Crackbrain McCain Plays Churchill Card - Part II

Thursday, April 10, 2008 11:43 AM

Let me drop the Churchillian avenue of inquiry for a moment to address McCain's current campaign strategy as it relates to Iraq and the so-called “surge” as propagated by General David Petraeus. McCain stated not too long ago that the fate of his 2008 presidential campaign will largely be determined by the success of the “surge” in Iraq or lack thereof. Like playing the Churchill Card, support for “the surge” is part and parcel of McCain's game plan, highlighting patriotism and heroism, with the not-so-subtle subtext that it takes a hero like himself to lead America.

McCain was a strong supporter of the “neoconservative”-plotted intervention in Iraq in 2002, presided over by Cheney and Bush. He thought it was a great idea at the time. He still does, or says he does. He's running on that pro-war record, and therefore has a lot to explain. He is, in fact, betting his entire campaign on the war.

I'm coming from a different perspective. Like most writers, I'm not running for President or anything else, and I don't need to kid people or pander to special-interest groups for money and support. The Iraq war policy of Cheney-Bush--which was dreamed up by the “neoconservatives” and the U.S. Israel Lobby--was nuts from the start.

A handful of commentators on both the left and right of the political spectrum, including myself, denounced it from the start, but to no purpose. The foreign policy of the “neocons” and of the hyper-Zionist war criminal Ariel Sharon was wholeheartedly adopted by the Washington establishment due to American domestic political considerations. Doubters and nay-sayers were ridiculed or ignored.

The “neocon”/Sharon policy was authorized by Congress, including the Democratic leadership in the Senate, back in October 2002.  Among others, this leadership included Hillary Clinton, Joe Biden, John Kerry, Diane Feinstein, Chuck Schumer, and Joe Lieberman. To oppose invading Iraq meant you were soft on terrorism, at least according to Karl Rove and AIPAC, the American Israel Public Affairs Committee. The Democratic leadership voted for the war simply because the Israel Lobby owns the Democratic Party.

As for the brain-dead Republicans, the war was vetted by the White House to a remarkable extent because Karl Rove wanted to get the Republicans in on this racket, to get their fair share. Likud liminaries have not called G.W. Bush “the greatest friend Israel has had in the White House” for nothing. McCain wants to carry the same torch for the same reason.

That superlative Senator, Joe Lieberman from Connecticut, is no longer a Democrat, but he remains in the Senate as an “independent” and continues to be a strong cheer-leader for Wolfowitz’s War, no matter what disastrous direction the war takes. Lieberman now serves as John McCain's consigliere and traveling companion, when Lieberman is not working on schemes to start a war with Iran. Actually, being consigliere to the Republican nominee for U.S. President nicely complements Lieberman's warmongering agenda on behalf of his counterparts in Tel Aviv. First, there was Iraq, now there is Iran. Call it networking for war.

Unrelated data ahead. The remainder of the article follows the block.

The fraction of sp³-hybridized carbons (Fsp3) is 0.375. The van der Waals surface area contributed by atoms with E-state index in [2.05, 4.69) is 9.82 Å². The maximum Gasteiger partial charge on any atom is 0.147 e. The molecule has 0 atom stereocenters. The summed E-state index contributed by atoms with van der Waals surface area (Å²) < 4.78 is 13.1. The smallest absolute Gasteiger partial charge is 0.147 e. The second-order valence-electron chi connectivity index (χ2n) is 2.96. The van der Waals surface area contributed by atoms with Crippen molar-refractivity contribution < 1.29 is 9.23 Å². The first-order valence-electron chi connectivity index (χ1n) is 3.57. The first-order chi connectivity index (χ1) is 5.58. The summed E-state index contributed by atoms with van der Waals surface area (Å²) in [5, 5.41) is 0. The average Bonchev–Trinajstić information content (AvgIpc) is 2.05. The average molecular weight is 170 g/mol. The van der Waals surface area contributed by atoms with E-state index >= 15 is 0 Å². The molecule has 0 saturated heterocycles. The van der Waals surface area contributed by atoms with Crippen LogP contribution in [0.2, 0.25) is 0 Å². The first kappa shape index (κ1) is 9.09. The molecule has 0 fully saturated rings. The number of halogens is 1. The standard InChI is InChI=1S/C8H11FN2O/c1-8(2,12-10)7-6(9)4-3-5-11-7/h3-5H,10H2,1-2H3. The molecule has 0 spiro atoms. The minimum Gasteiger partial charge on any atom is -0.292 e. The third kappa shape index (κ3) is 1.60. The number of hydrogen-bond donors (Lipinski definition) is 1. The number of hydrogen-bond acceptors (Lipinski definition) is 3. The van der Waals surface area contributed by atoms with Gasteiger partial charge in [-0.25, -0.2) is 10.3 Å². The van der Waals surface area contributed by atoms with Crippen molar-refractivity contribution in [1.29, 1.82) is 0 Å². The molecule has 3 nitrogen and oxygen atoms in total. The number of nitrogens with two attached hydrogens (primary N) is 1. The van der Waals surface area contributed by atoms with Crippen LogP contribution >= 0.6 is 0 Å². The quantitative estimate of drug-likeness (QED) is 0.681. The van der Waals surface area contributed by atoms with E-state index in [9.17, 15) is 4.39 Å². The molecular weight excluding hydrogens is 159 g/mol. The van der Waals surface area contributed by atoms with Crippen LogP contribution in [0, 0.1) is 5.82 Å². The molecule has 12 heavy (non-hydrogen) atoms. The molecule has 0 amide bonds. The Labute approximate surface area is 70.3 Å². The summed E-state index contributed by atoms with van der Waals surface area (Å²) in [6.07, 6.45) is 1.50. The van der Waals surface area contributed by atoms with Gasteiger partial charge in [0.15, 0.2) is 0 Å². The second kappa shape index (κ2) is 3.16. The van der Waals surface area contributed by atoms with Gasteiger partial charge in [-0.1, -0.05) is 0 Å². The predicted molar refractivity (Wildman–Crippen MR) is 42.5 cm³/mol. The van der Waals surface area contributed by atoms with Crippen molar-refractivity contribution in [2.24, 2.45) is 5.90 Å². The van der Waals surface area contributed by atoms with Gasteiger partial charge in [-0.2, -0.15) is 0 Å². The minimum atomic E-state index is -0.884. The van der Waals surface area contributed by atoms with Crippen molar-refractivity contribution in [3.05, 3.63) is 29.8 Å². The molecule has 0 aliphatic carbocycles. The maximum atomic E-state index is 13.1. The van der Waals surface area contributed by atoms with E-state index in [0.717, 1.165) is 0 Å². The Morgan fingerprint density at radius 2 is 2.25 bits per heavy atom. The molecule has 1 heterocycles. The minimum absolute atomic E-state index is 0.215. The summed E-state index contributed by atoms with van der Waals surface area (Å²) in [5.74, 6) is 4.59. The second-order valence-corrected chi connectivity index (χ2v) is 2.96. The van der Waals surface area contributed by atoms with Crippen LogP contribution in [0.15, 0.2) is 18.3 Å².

The background to the Iraq fiasco and the plot to attack Iran has been covered extensively in previous essays.  For example, “Was it the Oil, all along?” and “Regime Change, Redux” and “Immediate Need of Inspector Maigret, among others, all of which I wrote for Taki's Top Drawer in 2007.


In the meantime, it seems to have finally dawned on the average American, heretofore in narcosis, that the war which the White House promoted in 2002, and then executed, has been a very expensive mistake as well as a confidence trick from the beginning. Somehow the same realization has not penetrated the remarkable cognitive faculties of Senator McCain, who prefers to get his facts from Lieberman and his inspiration from Likud apparatchik, Robert Kagan. Either that, or McCain is pretending to be more obtuse and ignorant than he actually is. Does it matter? 

All we need to know about Iraq now, and all that matters, was stated in a few sentences by McCain's thoughtful fellow Republican Senator, and fellow Vietnam veteran, Chuck Hagel, on September 14th, 2007 in an interview on the Bill Maher RealTime television show: “Every country in the Middle East is as combustible as it’s been probably in the history of the Middle East. And there’s been no strategic context from this Administration on anything. It’s all about tactics. And that is what I think, more than anything else, has gotten us in the mess that we’re in today....  This war policy, where we are today, and the continuation of this policy, is the biggest foreign policy blunder in the history of our country, and we’re going to pay a very high price for this.” [My emphasis.]